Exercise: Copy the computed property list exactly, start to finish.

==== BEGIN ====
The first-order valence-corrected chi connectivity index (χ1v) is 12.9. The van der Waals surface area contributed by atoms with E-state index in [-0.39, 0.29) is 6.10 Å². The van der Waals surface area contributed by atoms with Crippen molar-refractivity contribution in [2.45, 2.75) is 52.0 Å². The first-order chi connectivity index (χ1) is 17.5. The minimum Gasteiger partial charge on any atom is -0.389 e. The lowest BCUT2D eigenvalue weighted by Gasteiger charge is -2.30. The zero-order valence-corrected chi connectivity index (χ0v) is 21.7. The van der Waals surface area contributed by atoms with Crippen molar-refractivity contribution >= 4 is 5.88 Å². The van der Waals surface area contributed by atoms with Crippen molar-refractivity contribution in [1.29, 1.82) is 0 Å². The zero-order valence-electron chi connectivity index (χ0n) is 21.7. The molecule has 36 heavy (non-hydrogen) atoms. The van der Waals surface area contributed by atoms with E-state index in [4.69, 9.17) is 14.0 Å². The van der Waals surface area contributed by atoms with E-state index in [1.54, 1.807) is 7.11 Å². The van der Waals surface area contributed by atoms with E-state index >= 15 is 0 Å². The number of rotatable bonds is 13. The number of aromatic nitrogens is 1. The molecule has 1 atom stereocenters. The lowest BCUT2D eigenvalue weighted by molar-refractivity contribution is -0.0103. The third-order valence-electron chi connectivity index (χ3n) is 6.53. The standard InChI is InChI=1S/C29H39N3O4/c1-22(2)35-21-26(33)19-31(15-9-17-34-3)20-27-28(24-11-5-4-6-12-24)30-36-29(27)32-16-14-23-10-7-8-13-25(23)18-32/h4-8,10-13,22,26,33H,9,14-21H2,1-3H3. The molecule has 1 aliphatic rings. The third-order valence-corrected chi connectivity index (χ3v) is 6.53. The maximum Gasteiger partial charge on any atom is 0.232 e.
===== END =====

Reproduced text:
The first-order valence-corrected chi connectivity index (χ1v) is 12.9. The van der Waals surface area contributed by atoms with E-state index in [-0.39, 0.29) is 6.10 Å². The van der Waals surface area contributed by atoms with Crippen molar-refractivity contribution in [2.45, 2.75) is 52.0 Å². The first-order chi connectivity index (χ1) is 17.5. The minimum Gasteiger partial charge on any atom is -0.389 e. The lowest BCUT2D eigenvalue weighted by Gasteiger charge is -2.30. The zero-order valence-corrected chi connectivity index (χ0v) is 21.7. The van der Waals surface area contributed by atoms with Crippen molar-refractivity contribution >= 4 is 5.88 Å². The van der Waals surface area contributed by atoms with Crippen molar-refractivity contribution in [1.29, 1.82) is 0 Å². The zero-order valence-electron chi connectivity index (χ0n) is 21.7. The molecule has 36 heavy (non-hydrogen) atoms. The van der Waals surface area contributed by atoms with E-state index in [4.69, 9.17) is 14.0 Å². The van der Waals surface area contributed by atoms with E-state index in [1.54, 1.807) is 7.11 Å². The van der Waals surface area contributed by atoms with E-state index >= 15 is 0 Å². The number of rotatable bonds is 13. The number of aromatic nitrogens is 1. The molecule has 1 atom stereocenters. The lowest BCUT2D eigenvalue weighted by molar-refractivity contribution is -0.0103. The third-order valence-electron chi connectivity index (χ3n) is 6.53. The standard InChI is InChI=1S/C29H39N3O4/c1-22(2)35-21-26(33)19-31(15-9-17-34-3)20-27-28(24-11-5-4-6-12-24)30-36-29(27)32-16-14-23-10-7-8-13-25(23)18-32/h4-8,10-13,22,26,33H,9,14-21H2,1-3H3. The molecule has 1 aliphatic rings. The third-order valence-corrected chi connectivity index (χ3v) is 6.53. The maximum Gasteiger partial charge on any atom is 0.232 e.